'Legion of Doom' Students Are Indicted by Grand Jury
Seven students at a Fort Worth high school who allegedly committed various acts of violence to rid their school of drug users and dealers were indicted on 17 felony and 16 misdemeanor charges by a grand jury last week.
The authorities have accused the six seniors and one junior, who called themselves the Legion of Doom, of blowing up a car with a pipe bomb, threatening another student with a gun, vandalism, and other acts of violence against students attending the Paschal High School, where the suspects were enrolled.
Joe R. Sherrod, communications director for the Fort Worth Indepen-dent School District, said the individuals charged with the crimes were "honor students and athletes" who had never been in trouble with the law before. He described the Legion of Doom as a "secret society" and said the students were involved in a "misguided" attempt to rid the school of drug abuse.
The majority of the crimes were directed against students the Legion of Doom believed to be either drug dealers or drug users, Mr. Sherrod said.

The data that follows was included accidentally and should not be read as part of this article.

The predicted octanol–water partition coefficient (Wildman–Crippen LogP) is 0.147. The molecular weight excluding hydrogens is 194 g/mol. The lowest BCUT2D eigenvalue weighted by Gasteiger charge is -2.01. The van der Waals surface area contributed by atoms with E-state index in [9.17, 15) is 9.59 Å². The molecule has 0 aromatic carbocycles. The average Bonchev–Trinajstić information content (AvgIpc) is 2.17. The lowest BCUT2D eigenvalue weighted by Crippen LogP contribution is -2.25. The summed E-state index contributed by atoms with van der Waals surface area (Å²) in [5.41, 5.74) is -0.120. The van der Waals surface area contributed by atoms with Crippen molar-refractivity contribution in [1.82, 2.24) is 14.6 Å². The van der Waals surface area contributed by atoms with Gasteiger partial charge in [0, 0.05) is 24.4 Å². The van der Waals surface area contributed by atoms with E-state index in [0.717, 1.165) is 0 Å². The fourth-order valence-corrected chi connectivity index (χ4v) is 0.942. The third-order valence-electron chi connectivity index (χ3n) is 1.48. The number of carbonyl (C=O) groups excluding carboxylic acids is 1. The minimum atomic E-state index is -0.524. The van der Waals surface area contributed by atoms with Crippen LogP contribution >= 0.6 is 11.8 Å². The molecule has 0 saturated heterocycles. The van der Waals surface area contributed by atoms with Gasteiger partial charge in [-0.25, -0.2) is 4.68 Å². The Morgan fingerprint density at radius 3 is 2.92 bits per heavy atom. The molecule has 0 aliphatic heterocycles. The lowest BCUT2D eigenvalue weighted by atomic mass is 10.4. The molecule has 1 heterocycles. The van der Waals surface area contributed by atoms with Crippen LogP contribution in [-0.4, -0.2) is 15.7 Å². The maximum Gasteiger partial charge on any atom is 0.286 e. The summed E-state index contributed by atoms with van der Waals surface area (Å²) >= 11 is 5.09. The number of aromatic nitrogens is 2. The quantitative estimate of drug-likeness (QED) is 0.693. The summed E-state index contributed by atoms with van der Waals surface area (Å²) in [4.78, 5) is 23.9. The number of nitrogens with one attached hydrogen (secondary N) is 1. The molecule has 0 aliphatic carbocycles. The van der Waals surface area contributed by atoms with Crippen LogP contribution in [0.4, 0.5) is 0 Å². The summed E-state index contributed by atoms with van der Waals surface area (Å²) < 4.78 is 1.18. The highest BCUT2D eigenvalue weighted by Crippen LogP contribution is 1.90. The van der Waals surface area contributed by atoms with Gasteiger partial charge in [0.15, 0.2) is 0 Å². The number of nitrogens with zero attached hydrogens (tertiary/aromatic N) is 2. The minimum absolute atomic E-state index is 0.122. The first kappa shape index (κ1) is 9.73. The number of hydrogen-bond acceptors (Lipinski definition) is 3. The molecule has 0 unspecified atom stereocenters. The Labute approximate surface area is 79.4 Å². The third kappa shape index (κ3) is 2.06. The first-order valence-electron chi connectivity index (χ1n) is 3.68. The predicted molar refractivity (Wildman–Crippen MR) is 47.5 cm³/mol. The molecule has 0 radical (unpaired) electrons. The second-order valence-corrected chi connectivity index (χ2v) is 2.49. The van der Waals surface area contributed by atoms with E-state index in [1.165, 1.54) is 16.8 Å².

The six graduating seniors were not allowed to attend graduation ceremonies but will be permitted to graduate and will receive their diplomas in the mail, according to Mr. Sherrod. The junior was suspended for the rest of the semester but will be allowed to take his final examinations during the summer and may return to school this fall.
A preliminary hearing is scheduled for June 28, at which time the defendants will enter their pleas, according to Scott Wisch, Assistant District Attorney for Tarrant County.
Mr. Wisch said that the most serious of the crimes carries a penalty of from two to 20 years in prison. Under Texas law, however, a person convicted of a crime who has no previous record and has been given a sentence of 10 years or less is eligible for a suspended sentence, Mr. Wisch said.--nh